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    Home > Active Ingredient News > Immunology News > Nature sub-journal: How to manage skin involvement in patients with systemic sclerosis?

    Nature sub-journal: How to manage skin involvement in patients with systemic sclerosis?

    • Last Update: 2022-06-20
    • Source: Internet
    • Author: User
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    *For medical professionals to read for reference only.
    Tormenting but neglected skin involvement.
    Diffuse systemic sclerosis (dcSSc) has a high mortality rate due to visceral involvement, so clinics are often keen to focus on identifying early visceral involvement and complications.
    In terms of treatment, another major problem of dcSSc-skin involvement has been ignored in disease management

    .

    Most importantly, the progressive pain, thickening, and pruritus of skin involvement have a significant impact on the patient's quality of life, and to date, there is no fixed disease-modifying therapy
    .

    This situation happens to be the Achilles' heel of dcSSc management
    .

    How to deal with this weakness? Take a lesson from a study published in Nature Reviews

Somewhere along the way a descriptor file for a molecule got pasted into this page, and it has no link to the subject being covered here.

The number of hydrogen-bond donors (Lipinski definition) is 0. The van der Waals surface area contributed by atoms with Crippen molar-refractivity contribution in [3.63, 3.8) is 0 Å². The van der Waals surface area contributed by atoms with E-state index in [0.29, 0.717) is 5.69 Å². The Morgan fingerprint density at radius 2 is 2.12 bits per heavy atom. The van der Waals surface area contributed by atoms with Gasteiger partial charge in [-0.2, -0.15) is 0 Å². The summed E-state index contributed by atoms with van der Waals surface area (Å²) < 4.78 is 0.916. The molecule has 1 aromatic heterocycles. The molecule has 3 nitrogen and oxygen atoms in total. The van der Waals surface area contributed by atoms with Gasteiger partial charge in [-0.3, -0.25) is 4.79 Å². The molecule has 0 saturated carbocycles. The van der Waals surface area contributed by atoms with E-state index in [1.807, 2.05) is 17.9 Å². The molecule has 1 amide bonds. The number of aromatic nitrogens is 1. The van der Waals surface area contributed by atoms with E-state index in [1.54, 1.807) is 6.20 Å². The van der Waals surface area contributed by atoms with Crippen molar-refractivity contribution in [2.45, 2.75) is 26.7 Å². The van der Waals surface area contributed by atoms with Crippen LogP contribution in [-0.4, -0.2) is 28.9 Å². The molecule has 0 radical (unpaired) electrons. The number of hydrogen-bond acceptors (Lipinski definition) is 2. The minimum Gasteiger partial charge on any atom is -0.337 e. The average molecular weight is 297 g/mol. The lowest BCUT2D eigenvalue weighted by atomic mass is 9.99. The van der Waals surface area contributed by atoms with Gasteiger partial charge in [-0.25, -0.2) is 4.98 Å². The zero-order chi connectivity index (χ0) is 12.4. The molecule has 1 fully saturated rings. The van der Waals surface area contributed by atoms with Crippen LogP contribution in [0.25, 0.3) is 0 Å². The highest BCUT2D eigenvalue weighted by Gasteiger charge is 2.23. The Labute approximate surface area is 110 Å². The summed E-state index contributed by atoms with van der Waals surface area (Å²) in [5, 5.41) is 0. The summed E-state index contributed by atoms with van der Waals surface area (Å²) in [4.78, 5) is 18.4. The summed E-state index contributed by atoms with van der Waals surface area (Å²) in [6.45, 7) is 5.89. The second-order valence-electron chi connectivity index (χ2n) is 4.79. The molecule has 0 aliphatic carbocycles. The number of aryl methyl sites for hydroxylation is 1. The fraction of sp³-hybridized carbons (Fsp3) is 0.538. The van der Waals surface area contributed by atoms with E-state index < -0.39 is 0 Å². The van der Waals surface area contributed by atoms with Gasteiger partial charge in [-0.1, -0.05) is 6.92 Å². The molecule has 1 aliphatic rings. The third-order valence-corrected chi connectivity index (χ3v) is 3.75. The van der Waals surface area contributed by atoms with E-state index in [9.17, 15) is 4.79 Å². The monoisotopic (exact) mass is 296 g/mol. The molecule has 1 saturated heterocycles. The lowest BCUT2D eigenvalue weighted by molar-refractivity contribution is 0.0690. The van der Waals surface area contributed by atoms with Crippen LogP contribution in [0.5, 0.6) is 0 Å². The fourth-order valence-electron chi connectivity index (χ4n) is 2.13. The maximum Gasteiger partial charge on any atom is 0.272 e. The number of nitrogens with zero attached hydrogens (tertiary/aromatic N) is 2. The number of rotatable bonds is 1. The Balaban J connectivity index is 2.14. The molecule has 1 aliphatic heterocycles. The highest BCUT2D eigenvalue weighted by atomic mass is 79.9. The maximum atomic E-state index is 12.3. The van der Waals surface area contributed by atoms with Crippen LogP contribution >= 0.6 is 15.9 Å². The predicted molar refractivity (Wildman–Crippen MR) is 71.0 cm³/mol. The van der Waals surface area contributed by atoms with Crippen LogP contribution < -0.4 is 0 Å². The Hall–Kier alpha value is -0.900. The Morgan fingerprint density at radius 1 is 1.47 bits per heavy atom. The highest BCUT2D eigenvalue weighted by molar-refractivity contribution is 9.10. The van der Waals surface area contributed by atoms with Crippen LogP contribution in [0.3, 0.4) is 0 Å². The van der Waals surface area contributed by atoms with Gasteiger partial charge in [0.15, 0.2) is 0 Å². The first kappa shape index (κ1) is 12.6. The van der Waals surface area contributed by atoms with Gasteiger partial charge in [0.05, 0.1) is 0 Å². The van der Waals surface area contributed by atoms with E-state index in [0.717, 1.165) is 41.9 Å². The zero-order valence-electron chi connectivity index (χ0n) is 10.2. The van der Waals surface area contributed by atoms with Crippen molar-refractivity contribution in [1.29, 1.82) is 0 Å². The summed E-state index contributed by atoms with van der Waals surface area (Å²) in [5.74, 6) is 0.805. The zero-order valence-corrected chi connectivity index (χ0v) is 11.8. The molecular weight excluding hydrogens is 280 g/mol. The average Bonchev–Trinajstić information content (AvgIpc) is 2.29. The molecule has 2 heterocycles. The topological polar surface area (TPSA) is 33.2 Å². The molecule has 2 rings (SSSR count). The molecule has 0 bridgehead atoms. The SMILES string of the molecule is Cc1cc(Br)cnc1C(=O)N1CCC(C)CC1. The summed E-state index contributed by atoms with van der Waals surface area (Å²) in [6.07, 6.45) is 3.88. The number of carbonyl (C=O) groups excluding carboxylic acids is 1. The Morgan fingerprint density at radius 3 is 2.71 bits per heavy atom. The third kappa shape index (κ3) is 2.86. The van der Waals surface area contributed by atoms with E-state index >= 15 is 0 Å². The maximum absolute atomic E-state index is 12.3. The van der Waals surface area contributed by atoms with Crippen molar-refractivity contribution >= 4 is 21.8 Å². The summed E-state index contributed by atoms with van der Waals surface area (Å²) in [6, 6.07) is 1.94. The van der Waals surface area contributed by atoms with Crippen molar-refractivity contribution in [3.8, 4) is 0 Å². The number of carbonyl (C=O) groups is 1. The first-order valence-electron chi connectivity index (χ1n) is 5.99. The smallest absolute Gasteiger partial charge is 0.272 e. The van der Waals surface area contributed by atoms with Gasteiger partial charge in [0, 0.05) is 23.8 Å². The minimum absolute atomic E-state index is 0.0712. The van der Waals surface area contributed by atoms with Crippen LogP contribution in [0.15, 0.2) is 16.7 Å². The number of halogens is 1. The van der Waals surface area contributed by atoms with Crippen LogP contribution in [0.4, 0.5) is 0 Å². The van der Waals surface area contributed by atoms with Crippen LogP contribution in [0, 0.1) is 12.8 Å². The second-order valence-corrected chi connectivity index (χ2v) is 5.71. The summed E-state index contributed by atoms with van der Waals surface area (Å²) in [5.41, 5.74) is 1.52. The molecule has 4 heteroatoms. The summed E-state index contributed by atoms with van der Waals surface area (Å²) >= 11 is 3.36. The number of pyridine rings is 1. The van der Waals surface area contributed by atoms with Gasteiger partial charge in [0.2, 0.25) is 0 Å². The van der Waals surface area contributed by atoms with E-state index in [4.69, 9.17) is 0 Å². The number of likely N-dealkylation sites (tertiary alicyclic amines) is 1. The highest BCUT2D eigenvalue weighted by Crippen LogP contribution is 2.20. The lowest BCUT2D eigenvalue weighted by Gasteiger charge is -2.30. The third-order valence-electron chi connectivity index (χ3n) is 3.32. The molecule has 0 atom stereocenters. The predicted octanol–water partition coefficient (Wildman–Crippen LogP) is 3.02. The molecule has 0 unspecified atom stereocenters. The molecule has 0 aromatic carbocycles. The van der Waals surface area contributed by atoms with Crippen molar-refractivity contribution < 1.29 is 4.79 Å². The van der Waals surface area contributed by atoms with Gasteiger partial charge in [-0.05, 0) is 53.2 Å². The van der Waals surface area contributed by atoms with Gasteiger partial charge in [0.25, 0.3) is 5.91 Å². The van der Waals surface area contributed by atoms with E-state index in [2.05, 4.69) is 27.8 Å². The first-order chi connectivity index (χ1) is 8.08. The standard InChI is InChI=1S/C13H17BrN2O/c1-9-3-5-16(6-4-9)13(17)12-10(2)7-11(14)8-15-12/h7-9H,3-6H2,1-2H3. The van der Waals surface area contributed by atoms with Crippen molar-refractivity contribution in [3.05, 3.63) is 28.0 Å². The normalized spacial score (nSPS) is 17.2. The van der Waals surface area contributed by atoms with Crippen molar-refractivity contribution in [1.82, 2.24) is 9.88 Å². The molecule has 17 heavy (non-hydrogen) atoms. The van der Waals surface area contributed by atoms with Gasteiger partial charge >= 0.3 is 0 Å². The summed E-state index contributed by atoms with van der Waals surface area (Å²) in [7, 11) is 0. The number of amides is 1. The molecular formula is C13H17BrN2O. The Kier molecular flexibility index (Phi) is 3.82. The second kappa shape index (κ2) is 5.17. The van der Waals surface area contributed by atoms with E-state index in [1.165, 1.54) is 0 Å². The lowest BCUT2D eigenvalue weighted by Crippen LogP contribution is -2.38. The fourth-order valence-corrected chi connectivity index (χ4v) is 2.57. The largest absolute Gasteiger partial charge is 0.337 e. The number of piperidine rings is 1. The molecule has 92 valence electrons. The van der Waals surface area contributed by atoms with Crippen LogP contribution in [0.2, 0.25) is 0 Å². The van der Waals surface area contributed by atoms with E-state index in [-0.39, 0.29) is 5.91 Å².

.

      Figure 1.
    Screenshot of the study [1] Characteristics of skin involvement in dcSSc Hardening of the fingers Often misdiagnosed as arthritis or carpal tunnel syndrome when patients experience swelling and pain in their hands, but the skin of the fingers of patients with dcSSc can change over several weeks hard, so that a differential diagnosis can be made with the above two diseases

    .

    ■ Rapid progression In addition, dcSSc is characterized by rapid skin involvement that can progress to the vicinity of the elbows or knees, and even to the trunk
    .

    In contrast, in patients with localized SSc (lcSSc), skin involvement is limited to the extremities, that is, the distal ends of the elbows and knees, and the face and neck
    .

    ■ Itching and pain During the inflammatory phase of early dcSSc, when skin involvement begins to progress, it usually presents with itching and pain, and changes in pigmentation may occur
    .

    Of all the symptoms, pruritus is usually the most troubling skin symptom in patients with early dcSSc, which disappears when the early inflammation subsides
    .

    ■ At the same time of contracture, the skin may be tense and lead to contracture of nearby parts, especially the flexion deformity of the fingers (Fig.
    2a).
    The elbow and knee joints are also affected by this contracture, which reduces the range of motion of the patient's joints, such as shoulders, ankles, and talars.
    Lower and middle tarsal joints,

    etc.

    ■ Ulcers In addition, contractures can lead to refractory ulcers and can lead to osteomyelitis
    .

    In rare cases, small superficial ulcers develop due to skin tightness (Fig.